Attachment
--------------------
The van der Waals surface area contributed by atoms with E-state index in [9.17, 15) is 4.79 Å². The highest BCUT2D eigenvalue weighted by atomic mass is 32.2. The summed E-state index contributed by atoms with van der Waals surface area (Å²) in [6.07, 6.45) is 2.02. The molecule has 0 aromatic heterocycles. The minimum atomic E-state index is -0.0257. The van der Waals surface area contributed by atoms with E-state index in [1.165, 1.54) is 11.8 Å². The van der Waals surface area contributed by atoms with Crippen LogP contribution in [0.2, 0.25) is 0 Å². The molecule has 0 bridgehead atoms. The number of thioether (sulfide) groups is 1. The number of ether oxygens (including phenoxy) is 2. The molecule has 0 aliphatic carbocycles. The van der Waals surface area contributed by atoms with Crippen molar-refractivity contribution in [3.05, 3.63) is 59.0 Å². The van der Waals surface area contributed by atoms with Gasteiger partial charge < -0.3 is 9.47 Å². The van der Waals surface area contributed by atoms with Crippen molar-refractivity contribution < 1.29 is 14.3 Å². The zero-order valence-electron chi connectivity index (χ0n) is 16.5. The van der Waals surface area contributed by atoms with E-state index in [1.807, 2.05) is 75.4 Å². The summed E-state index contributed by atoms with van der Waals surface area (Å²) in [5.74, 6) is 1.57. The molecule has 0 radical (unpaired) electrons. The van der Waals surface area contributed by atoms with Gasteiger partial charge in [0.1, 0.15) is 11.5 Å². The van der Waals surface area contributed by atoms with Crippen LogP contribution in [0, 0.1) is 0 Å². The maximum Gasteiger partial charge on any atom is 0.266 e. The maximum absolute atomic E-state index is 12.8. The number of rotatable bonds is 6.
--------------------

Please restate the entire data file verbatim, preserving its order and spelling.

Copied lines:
The van der Waals surface area contributed by atoms with E-state index in [9.17, 15) is 4.79 Å². The highest BCUT2D eigenvalue weighted by atomic mass is 32.2. The summed E-state index contributed by atoms with van der Waals surface area (Å²) in [6.07, 6.45) is 2.02. The molecule has 0 aromatic heterocycles. The minimum atomic E-state index is -0.0257. The van der Waals surface area contributed by atoms with E-state index in [1.165, 1.54) is 11.8 Å². The van der Waals surface area contributed by atoms with Crippen LogP contribution in [0.2, 0.25) is 0 Å². The molecule has 0 bridgehead atoms. The number of thioether (sulfide) groups is 1. The number of ether oxygens (including phenoxy) is 2. The molecule has 0 aliphatic carbocycles. The van der Waals surface area contributed by atoms with Crippen molar-refractivity contribution in [3.05, 3.63) is 59.0 Å². The van der Waals surface area contributed by atoms with Gasteiger partial charge < -0.3 is 9.47 Å². The van der Waals surface area contributed by atoms with Crippen molar-refractivity contribution < 1.29 is 14.3 Å². The zero-order valence-electron chi connectivity index (χ0n) is 16.5. The van der Waals surface area contributed by atoms with E-state index in [1.807, 2.05) is 75.4 Å². The summed E-state index contributed by atoms with van der Waals surface area (Å²) in [5.74, 6) is 1.57. The molecule has 0 radical (unpaired) electrons. The van der Waals surface area contributed by atoms with Gasteiger partial charge in [0.1, 0.15) is 11.5 Å². The van der Waals surface area contributed by atoms with Crippen LogP contribution in [0, 0.1) is 0 Å². The maximum Gasteiger partial charge on any atom is 0.266 e. The maximum absolute atomic E-state index is 12.8. The number of rotatable bonds is 6.